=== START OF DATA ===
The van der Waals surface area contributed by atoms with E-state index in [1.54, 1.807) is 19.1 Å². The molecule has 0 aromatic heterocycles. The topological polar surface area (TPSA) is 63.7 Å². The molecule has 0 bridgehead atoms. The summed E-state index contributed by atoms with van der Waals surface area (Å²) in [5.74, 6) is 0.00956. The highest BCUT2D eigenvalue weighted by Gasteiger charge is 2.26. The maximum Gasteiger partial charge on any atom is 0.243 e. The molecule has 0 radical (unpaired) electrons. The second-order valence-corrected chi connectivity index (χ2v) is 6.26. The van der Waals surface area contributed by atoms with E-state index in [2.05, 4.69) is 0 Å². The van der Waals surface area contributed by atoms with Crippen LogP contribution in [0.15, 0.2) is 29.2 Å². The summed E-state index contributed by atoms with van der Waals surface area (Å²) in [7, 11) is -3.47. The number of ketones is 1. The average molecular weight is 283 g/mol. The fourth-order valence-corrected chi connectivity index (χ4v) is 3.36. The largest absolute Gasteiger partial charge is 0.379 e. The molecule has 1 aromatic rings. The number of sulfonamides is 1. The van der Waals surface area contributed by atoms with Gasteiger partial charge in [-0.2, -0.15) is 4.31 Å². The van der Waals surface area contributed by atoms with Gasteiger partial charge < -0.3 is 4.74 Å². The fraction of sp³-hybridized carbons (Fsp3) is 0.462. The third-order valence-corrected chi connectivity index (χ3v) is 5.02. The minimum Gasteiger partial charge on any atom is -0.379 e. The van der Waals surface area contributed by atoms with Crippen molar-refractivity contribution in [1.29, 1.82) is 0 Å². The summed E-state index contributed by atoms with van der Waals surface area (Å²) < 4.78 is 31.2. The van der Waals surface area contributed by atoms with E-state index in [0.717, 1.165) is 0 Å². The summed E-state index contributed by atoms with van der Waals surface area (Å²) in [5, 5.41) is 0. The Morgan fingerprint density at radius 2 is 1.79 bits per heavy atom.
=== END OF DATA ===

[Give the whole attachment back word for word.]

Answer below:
The van der Waals surface area contributed by atoms with E-state index in [1.54, 1.807) is 19.1 Å². The molecule has 0 aromatic heterocycles. The topological polar surface area (TPSA) is 63.7 Å². The molecule has 0 bridgehead atoms. The summed E-state index contributed by atoms with van der Waals surface area (Å²) in [5.74, 6) is 0.00956. The highest BCUT2D eigenvalue weighted by Gasteiger charge is 2.26. The maximum Gasteiger partial charge on any atom is 0.243 e. The molecule has 0 radical (unpaired) electrons. The second-order valence-corrected chi connectivity index (χ2v) is 6.26. The van der Waals surface area contributed by atoms with E-state index in [2.05, 4.69) is 0 Å². The van der Waals surface area contributed by atoms with Crippen LogP contribution in [0.15, 0.2) is 29.2 Å². The summed E-state index contributed by atoms with van der Waals surface area (Å²) in [7, 11) is -3.47. The number of ketones is 1. The average molecular weight is 283 g/mol. The fourth-order valence-corrected chi connectivity index (χ4v) is 3.36. The largest absolute Gasteiger partial charge is 0.379 e. The molecule has 1 aromatic rings. The number of sulfonamides is 1. The van der Waals surface area contributed by atoms with Gasteiger partial charge in [-0.2, -0.15) is 4.31 Å². The van der Waals surface area contributed by atoms with Gasteiger partial charge < -0.3 is 4.74 Å². The fraction of sp³-hybridized carbons (Fsp3) is 0.462. The third-order valence-corrected chi connectivity index (χ3v) is 5.02. The minimum Gasteiger partial charge on any atom is -0.379 e. The van der Waals surface area contributed by atoms with Crippen molar-refractivity contribution in [1.29, 1.82) is 0 Å². The summed E-state index contributed by atoms with van der Waals surface area (Å²) < 4.78 is 31.2. The van der Waals surface area contributed by atoms with E-state index in [0.717, 1.165) is 0 Å². The summed E-state index contributed by atoms with van der Waals surface area (Å²) in [5, 5.41) is 0. The Morgan fingerprint density at radius 2 is 1.79 bits per heavy atom.